I also heard the Talking Heads song "Psycho Killer" on the radio during my morning drive today, and MSNBC's branding of Lewis as "Psycho Kitty" has merged with the song in my head in an aggravating way.

Personal Trainer Via Podcast?

June 19, 2006

Outsourcing To Egypt

June 13, 2006

Teacher-Proof Ring Tones

June 12, 2006

If you're an adult who feels disadvantaged over the fact that teenagers know more than you about technology, here's a story to make you feel over-the-hill.

It turns out, teenagers are now downloading a ring tone for their phones for incoming calls and text messages that is pitched too high for most adults to hear. If you've ever been near one of those devices that people install in their gardens to keeps critters from digging, you'll know that most adults over 30 cannot perceive the sound due to age-related hearing degradation, but most young people in their teens and early to mid 20s can hear acutely, even painfully. Some shopping malls today even project the sound in places they don't want teen mall rats to congregate.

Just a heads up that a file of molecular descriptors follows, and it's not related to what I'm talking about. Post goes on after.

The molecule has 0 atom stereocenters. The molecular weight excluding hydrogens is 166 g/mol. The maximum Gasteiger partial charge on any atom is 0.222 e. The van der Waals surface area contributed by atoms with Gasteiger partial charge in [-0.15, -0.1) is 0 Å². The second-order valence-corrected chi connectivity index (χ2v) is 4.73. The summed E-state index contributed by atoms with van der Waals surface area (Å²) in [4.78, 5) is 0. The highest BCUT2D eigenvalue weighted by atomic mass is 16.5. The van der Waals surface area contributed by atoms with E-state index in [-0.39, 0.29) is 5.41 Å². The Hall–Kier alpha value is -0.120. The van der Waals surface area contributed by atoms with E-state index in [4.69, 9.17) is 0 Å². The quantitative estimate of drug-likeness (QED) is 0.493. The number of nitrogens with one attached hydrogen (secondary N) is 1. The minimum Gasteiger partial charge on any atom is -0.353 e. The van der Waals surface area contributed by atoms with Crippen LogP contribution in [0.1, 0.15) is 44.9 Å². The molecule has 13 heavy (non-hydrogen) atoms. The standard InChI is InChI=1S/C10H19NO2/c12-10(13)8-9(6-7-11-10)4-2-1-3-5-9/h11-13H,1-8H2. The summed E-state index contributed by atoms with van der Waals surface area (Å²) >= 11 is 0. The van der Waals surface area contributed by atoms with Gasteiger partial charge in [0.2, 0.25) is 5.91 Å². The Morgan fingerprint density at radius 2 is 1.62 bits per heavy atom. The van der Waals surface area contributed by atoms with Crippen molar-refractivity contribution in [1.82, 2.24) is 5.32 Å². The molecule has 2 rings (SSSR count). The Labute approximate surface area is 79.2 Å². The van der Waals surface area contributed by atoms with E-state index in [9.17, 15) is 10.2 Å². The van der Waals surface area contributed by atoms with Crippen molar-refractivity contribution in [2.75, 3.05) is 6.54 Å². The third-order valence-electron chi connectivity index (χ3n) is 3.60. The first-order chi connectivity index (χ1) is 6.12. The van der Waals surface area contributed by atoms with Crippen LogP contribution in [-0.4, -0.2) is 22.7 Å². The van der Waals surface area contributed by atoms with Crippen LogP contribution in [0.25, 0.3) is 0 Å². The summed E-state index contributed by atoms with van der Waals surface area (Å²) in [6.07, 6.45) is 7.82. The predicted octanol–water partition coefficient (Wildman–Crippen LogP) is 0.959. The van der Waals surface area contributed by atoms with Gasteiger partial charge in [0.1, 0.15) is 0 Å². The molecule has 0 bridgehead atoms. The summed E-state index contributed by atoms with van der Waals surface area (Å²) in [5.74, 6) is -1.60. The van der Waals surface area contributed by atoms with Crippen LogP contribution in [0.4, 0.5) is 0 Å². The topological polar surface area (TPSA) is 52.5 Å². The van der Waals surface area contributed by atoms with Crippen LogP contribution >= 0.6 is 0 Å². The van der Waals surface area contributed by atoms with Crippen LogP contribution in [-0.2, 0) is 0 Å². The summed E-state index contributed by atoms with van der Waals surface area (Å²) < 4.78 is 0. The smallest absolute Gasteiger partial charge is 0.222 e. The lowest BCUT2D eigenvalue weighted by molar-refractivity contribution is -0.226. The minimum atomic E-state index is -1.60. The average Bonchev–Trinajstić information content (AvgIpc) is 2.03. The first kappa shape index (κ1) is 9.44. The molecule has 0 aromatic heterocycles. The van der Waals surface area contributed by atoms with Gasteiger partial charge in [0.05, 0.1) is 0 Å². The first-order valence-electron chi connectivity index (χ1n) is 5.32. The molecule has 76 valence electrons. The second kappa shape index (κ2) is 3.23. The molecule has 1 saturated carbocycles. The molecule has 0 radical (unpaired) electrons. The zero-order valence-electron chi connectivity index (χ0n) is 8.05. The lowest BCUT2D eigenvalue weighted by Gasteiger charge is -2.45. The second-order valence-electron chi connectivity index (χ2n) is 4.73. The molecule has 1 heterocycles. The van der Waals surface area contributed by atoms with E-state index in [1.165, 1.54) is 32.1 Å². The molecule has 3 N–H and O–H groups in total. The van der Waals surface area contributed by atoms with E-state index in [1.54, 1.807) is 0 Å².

Military Data Theft Debacle

June 8, 2006

Media sources today reveal that the theft of a laptop from a U.S. government employee's house last month may have compromised the personal information of not only veterans since 1975, but as much as 80 percent of active duty military personnel, which leads to concerns about not only identity theft, but the safety and security of those military service people. (Why would anyone with a brain store that much sensitive data on a single laptop that could not only be stolen, but left on a train, a taxi or the counter of a coffee shop by a single employee???)

MSNBC states that, "Montgomery County police released a description yesterday of the stolen laptop and its external hard drive because they said it may have been purchased by someone who does not realize the value of its content. 'It could have shown up at a yard sale or a secondhand store,' police spokeswoman Lucille Baur said.

Veteran ID Theft

May 24, 2006

Because I wrote a few articles on credit freezing back a few months ago, several veterans who suspect their info was among the 26 million names on a stolen VA official's laptop have contacted me asking what their next steps should be.

The VA has set up a special call center and hotline for veterans, as well as an FAQ page: http://www.firstgov.gov/veteransinfo. I hope they have staffed it sufficiently. The potential for 26 million phone calls is very high.